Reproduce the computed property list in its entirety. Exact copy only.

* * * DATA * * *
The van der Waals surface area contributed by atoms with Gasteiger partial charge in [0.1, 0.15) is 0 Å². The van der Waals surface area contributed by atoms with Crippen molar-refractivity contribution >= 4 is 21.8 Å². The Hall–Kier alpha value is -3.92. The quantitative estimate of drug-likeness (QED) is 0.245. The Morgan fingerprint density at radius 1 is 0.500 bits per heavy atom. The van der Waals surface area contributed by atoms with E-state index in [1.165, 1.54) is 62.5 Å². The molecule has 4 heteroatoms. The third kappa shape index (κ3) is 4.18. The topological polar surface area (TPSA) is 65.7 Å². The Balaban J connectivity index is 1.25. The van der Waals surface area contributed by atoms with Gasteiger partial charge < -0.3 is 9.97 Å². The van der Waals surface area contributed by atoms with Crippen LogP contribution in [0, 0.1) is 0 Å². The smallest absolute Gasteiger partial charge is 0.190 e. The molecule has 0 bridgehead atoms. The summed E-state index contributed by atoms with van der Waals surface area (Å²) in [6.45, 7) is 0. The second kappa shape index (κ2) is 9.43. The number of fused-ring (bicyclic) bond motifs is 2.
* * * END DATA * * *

The van der Waals surface area contributed by atoms with Gasteiger partial charge in [0.1, 0.15) is 0 Å². The van der Waals surface area contributed by atoms with Crippen molar-refractivity contribution >= 4 is 21.8 Å². The Hall–Kier alpha value is -3.92. The quantitative estimate of drug-likeness (QED) is 0.245. The Morgan fingerprint density at radius 1 is 0.500 bits per heavy atom. The van der Waals surface area contributed by atoms with E-state index in [1.165, 1.54) is 62.5 Å². The molecule has 4 heteroatoms. The third kappa shape index (κ3) is 4.18. The topological polar surface area (TPSA) is 65.7 Å². The Balaban J connectivity index is 1.25. The van der Waals surface area contributed by atoms with Gasteiger partial charge < -0.3 is 9.97 Å². The van der Waals surface area contributed by atoms with Crippen LogP contribution in [0, 0.1) is 0 Å². The smallest absolute Gasteiger partial charge is 0.190 e. The molecule has 0 bridgehead atoms. The summed E-state index contributed by atoms with van der Waals surface area (Å²) in [6.45, 7) is 0. The second kappa shape index (κ2) is 9.43. The number of fused-ring (bicyclic) bond motifs is 2.